Morrison had a meteoric rise through the corporate and political elite. After graduating from university, at the age of just 21 Morrison became national policy and research manager for the Property Council of Australia, a peak body of developers and finance houses. He served those powerful real estate-related interests for six years, from 1989 to 1995. Then, still in his 20s, he was appointed Australian Tourism Task Force deputy chief executive, in charge of devising multi-million dollar advertising campaigns.

These big business connections helped him become the New South Wales state director of the Liberal Party from 2000 to 2004. Still only in his early 30s, he oversaw the party’s 2001 federal election campaign, which was notorious for the bipartisan demonising of asylum seekers, who were detained in virtual concentration camps on remote Pacific islands.

Morrison’s pre-selection for a parliamentary seat in 2007 was marked by bitter factional infighting which, even within the Liberal Party, marked him as a ruthless opportunist. In the party ballot, Morrison was initially trounced, 82 votes to 8, by a right-wing faction candidate. However, damaging allegations, which later proved to be false, appeared in Sydney’s Daily Telegraph, resulting in the candidate’s disendorsement.

Within a year of entering parliament Morrison became shadow housing minister, and just a year later, in 2009, the Coalition’s immigration spokesman, giving him shadow cabinet status. In 2010, according to well-substantiated media reports, Morrison urged a Coalition shadow cabinet meeting to whip up fears about “Muslim immigration” as a political weapon. It was a signal of the reactionary role he was to play in vilifying and incarcerating refugees once the Coalition regained office in 2013.

On the back of “Operation Sovereign Borders,” Morrison was promoted by “hard right” Prime Minister Tony Abbott to become social services minister. He slashed welfare spending, including by striking a deal with the Greens to increase means and assets tests on aged pensions, estimated to strip entitlements from one million retirees within a decade.

In 2015, Morrison’s sub-faction backed the ousting of Abbott and the installation of Turnbull, even though Morrison duplicitously remained publicly loyal to Abbott. Immediately promoted to treasurer as the result of a deal with Turnbull, Morrison set about further cutting social spending and pushing through massive corporate tax cuts. He proposed increasing the Goods and Services Tax in order to shift the tax burden further onto the working class and poor, but Turnbull abandoned the plan, fearing an electoral disaster.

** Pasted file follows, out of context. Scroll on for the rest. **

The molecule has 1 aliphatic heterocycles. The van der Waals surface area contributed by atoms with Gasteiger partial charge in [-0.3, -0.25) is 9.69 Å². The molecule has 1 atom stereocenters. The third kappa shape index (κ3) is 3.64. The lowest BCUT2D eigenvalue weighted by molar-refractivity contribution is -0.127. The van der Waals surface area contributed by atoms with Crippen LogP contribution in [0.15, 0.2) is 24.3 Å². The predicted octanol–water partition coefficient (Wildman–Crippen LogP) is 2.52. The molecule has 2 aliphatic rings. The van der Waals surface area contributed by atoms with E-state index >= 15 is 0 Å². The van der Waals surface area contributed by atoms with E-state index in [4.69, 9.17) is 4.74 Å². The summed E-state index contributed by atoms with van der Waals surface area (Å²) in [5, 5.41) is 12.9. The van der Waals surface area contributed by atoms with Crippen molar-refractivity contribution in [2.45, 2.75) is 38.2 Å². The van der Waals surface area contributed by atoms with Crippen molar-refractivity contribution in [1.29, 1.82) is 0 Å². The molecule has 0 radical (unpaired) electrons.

As treasurer, Morrison also provocatively waved a lump of coal in parliament to show his contempt for climate change concerns and demonstrate his support for the mining companies. He opposed the legalisation of same-sex marriage, sought to prevent a royal commission inquiry into the predatory practices of the banks, and rejected calls to increase pitiful unemployment benefits.

Last August, Morrison’s “Centre Right” faction again played a pivotal role in removing Turnbull. This cleared the way for Morrison to suddenly emerge as the “compromise candidate” to become prime minister, rather than Peter Dutton. Once more, Morrison professed support for the incumbent, Turnbull, only to replace him the next day.

One of the Morrison government’s first acts, last August, was to deny the courageous US whistleblower Chelsea Manning a visa to address what were expected to be large audiences in Australia. This was a direct attack on democratic rights and freedom of speech, and another signal of Morrison’s total backing for Washington.

That was underscored following the April 2019 arrest of WikiLeaks founder Julian Assange. Morrison refused pointblank to defend Assange, an Australian citizen, saying “it has got nothing to do with” Australia, because “it is a matter for the US.”

Likewise, Morrison followed in Trump’s footsteps last October by announcing that Australia would review moving its Israeli embassy from Tel Aviv to Jerusalem and recognising Jerusalem as Israel’s capital.

After an Australian fascist massacred Muslims in Christchurch, New Zealand, Morrison denied any link to the demonising of refugees by himself and the political establishment as a whole. Within days of the atrocity, he sought to further stoke anti-immigrant sentiment by announcing a 15 percent cut in the annual migration intake, falsely blaming immigrants for “congestion” in Australian cities.

Despite the media glorification of Morrison, his government is an extremely fragile one. It will have to follow Washington’s increasingly belligerent anti-China policy and preparations for war, in the face of widespread anti-war sentiment. Moreover, with the economy sliding into recession, the corporate elite is already demanding that the Coalition step up the offensive against workers’ conditions and basic social services, which will inevitably trigger explosive working class struggles.